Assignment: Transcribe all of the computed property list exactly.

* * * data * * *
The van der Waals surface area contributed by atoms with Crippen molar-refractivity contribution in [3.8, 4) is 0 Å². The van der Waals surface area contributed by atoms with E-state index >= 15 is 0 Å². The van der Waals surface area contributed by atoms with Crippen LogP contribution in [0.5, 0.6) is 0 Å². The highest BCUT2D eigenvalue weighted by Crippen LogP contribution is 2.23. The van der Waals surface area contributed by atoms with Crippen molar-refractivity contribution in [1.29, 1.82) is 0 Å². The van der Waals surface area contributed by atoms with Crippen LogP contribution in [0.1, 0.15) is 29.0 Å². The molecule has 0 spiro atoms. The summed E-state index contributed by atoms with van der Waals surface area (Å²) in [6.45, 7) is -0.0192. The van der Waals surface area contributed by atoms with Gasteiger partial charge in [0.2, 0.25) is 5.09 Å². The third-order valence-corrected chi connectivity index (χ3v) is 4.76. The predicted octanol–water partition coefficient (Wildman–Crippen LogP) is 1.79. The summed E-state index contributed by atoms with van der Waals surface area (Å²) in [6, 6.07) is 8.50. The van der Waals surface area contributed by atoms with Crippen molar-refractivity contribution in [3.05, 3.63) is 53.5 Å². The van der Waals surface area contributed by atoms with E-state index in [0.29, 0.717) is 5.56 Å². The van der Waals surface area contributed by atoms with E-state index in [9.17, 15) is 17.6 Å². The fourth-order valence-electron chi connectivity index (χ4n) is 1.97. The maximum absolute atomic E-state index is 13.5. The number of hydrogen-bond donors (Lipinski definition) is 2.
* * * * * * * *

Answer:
The van der Waals surface area contributed by atoms with Crippen molar-refractivity contribution in [3.8, 4) is 0 Å². The van der Waals surface area contributed by atoms with E-state index >= 15 is 0 Å². The van der Waals surface area contributed by atoms with Crippen LogP contribution in [0.5, 0.6) is 0 Å². The highest BCUT2D eigenvalue weighted by Crippen LogP contribution is 2.23. The van der Waals surface area contributed by atoms with Crippen molar-refractivity contribution in [1.29, 1.82) is 0 Å². The van der Waals surface area contributed by atoms with Crippen LogP contribution in [0.1, 0.15) is 29.0 Å². The molecule has 0 spiro atoms. The summed E-state index contributed by atoms with van der Waals surface area (Å²) in [6.45, 7) is -0.0192. The van der Waals surface area contributed by atoms with Gasteiger partial charge in [0.2, 0.25) is 5.09 Å². The third-order valence-corrected chi connectivity index (χ3v) is 4.76. The predicted octanol–water partition coefficient (Wildman–Crippen LogP) is 1.79. The summed E-state index contributed by atoms with van der Waals surface area (Å²) in [6, 6.07) is 8.50. The van der Waals surface area contributed by atoms with Crippen molar-refractivity contribution in [3.05, 3.63) is 53.5 Å². The van der Waals surface area contributed by atoms with E-state index in [0.29, 0.717) is 5.56 Å². The van der Waals surface area contributed by atoms with E-state index in [9.17, 15) is 17.6 Å². The fourth-order valence-electron chi connectivity index (χ4n) is 1.97. The maximum absolute atomic E-state index is 13.5. The number of hydrogen-bond donors (Lipinski definition) is 2.